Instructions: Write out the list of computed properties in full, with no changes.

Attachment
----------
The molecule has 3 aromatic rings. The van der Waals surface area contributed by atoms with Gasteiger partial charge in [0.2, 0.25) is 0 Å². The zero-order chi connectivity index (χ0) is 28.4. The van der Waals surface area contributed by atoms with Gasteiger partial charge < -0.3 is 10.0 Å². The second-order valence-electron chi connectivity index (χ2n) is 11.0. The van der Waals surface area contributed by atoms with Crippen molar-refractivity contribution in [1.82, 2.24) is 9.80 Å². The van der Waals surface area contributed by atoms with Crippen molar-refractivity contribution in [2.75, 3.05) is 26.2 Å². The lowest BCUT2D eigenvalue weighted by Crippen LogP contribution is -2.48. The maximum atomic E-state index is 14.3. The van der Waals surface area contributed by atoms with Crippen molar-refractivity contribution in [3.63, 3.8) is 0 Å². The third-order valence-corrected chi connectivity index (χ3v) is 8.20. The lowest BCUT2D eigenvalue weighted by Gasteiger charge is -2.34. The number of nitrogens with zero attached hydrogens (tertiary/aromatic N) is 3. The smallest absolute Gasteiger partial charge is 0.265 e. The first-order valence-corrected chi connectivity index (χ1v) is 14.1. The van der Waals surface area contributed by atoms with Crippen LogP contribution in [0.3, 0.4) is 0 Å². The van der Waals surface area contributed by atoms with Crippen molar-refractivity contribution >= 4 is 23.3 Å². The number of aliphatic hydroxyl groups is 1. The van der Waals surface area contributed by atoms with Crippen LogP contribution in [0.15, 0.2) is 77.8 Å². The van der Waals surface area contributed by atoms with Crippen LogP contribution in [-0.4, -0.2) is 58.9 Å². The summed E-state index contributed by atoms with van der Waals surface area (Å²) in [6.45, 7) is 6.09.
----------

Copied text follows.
The molecule has 3 aromatic rings. The van der Waals surface area contributed by atoms with Gasteiger partial charge in [0.2, 0.25) is 0 Å². The zero-order chi connectivity index (χ0) is 28.4. The van der Waals surface area contributed by atoms with Gasteiger partial charge < -0.3 is 10.0 Å². The second-order valence-electron chi connectivity index (χ2n) is 11.0. The van der Waals surface area contributed by atoms with Crippen molar-refractivity contribution in [1.82, 2.24) is 9.80 Å². The van der Waals surface area contributed by atoms with Crippen molar-refractivity contribution in [2.75, 3.05) is 26.2 Å². The lowest BCUT2D eigenvalue weighted by Crippen LogP contribution is -2.48. The maximum atomic E-state index is 14.3. The van der Waals surface area contributed by atoms with Crippen molar-refractivity contribution in [3.63, 3.8) is 0 Å². The third-order valence-corrected chi connectivity index (χ3v) is 8.20. The lowest BCUT2D eigenvalue weighted by Gasteiger charge is -2.34. The number of nitrogens with zero attached hydrogens (tertiary/aromatic N) is 3. The smallest absolute Gasteiger partial charge is 0.265 e. The first-order valence-corrected chi connectivity index (χ1v) is 14.1. The van der Waals surface area contributed by atoms with Crippen LogP contribution in [0.3, 0.4) is 0 Å². The van der Waals surface area contributed by atoms with Crippen molar-refractivity contribution >= 4 is 23.3 Å². The number of aliphatic hydroxyl groups is 1. The van der Waals surface area contributed by atoms with Crippen LogP contribution in [0.15, 0.2) is 77.8 Å². The van der Waals surface area contributed by atoms with Crippen LogP contribution in [-0.4, -0.2) is 58.9 Å². The summed E-state index contributed by atoms with van der Waals surface area (Å²) in [6.45, 7) is 6.09.